I have always loved trees. I love looking at them. I loved climbing them as a child, even though it wasn’t allowed. I love planting them and watching them grow and I love walking among trees and seeing magnificent Sequoias and Redwoods and Live Oaks.
John the Baptist wants a tree cut down--destroyed at the roots and burned. Jesse is nothing but a stump, but there is enough there to send out a shoot that is healthy and vibrant. And I have enjoyed some stumps in my time. After moving to the Pacific Northwest, I have enjoyed looking for those old stumps with the springboard notches: evidence of the people who were here before us. The trees gave their lives to build homes all over the country and off in foreign lands. We even had a home with such a stump in the backyard and a mountain beaver would sometimes emerge from the base of it. I think of the maple tree in the yard of the Bachtels’ house, and how it was cut down a few years ago after it was damaged in a storm. There is now a good-sized tree growing from that stump. I pass it frequently.
On Thursday and Friday I went to postulancy retreat again. Friday morning I read the lectionary for today and last night I sat down with my ideas in a jet-lagged and weary state and wrote them down. As is usual, I have read an awesome book so I am melding it into this sermon.
When I read about the stump of Jesse sending out a new shoot from its roots, I thought of The Hidden Life of Trees--What They Feel, How They Communicate by Peter Wohlleben. I have spoken of this book to a few of you. Then I saw that John the Baptist said that the tree would be destroyed, cut off at the roots and burned. It can be hard to destroy a tree, completely knock it dead, when it lives in community. And, Jesse lived in community and his son, David, lived in community.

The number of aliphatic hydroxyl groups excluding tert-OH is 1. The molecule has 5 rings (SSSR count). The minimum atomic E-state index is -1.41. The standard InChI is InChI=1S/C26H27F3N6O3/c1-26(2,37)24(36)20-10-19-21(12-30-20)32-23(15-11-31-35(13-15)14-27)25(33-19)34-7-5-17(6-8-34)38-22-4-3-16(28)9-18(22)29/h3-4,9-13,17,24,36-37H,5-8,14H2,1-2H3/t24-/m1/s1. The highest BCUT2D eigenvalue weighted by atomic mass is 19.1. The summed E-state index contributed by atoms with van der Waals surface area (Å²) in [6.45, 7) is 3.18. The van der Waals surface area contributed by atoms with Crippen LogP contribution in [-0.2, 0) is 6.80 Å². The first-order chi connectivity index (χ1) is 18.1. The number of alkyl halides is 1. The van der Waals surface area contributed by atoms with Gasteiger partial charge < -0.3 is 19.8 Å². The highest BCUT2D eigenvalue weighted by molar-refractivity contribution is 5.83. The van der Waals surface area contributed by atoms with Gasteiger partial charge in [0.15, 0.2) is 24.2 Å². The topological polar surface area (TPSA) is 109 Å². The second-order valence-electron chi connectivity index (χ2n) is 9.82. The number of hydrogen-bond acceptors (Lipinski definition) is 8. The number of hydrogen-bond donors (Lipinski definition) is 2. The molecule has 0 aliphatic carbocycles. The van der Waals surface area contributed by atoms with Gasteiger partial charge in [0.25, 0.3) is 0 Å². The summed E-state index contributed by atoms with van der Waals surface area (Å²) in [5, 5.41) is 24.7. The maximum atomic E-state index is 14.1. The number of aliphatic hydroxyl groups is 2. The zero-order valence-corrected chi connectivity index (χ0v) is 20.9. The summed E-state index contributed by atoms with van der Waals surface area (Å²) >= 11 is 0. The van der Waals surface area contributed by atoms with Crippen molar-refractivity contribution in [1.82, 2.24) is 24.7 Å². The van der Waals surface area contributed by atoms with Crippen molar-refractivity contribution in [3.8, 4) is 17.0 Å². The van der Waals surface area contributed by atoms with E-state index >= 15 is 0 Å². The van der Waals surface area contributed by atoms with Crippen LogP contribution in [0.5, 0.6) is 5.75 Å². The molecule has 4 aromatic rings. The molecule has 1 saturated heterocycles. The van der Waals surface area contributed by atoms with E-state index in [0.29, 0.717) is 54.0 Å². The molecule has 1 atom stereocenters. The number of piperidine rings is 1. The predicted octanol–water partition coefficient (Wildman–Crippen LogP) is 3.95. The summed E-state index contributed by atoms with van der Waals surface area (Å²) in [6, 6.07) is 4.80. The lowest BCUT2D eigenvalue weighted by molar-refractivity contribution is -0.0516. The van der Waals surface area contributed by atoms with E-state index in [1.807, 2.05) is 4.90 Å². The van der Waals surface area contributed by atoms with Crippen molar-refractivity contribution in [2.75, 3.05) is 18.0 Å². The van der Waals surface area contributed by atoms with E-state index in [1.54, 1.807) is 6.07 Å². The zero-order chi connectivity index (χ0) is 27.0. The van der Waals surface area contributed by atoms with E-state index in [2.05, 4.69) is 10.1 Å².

Herr Wohlleben writes about a circle of brown stones he passed by in the forest he manages. He passed this circle of stones for many years until one day, and he has no idea why, one day he stopped and scuffed one of the stones with his foot. It didn’t look like a stone--there was green there. He examined this stone and the others in the circle and realized they weren’t stones, but they were the remnants of a tree--the last of a tree stump. Yet, Peter was taken aback when he realized these bits of an ancient tree, long dead, were living. Jesse’s stump never died and this tree, though it no longer looked like a tree was still alive--its DNA was still there. Peter realized that because this ancient tree lived in community, it had been nurtured even after its apparent death, by trees around it. Food had been sent out through the roots of the companion trees and the fungus network that thrived in this forest. So, yes, the stump of Jesse could rise out of death and put forth a new shoot. New growth. And, of course, when a tree falls or loses limbs or dies, light reaches the forest floor and the small trees will grow and reach toward that light.
Maybe that is the sort of action John the Baptist is speaking of when he says the tree without fruit, the tree producing evil, the tree that only thinks of itself will be cut down at the root. Light will be brought to the forest floor and the new trees, the trees that live in community, those trees will have light and nutrients to thrive. This is, after all, the Advent Sunday called “light” and I speak of trees that reduce the light on the forest floor. Under the trees, where we pause to have a break from the sun, where we can smell the rich soil.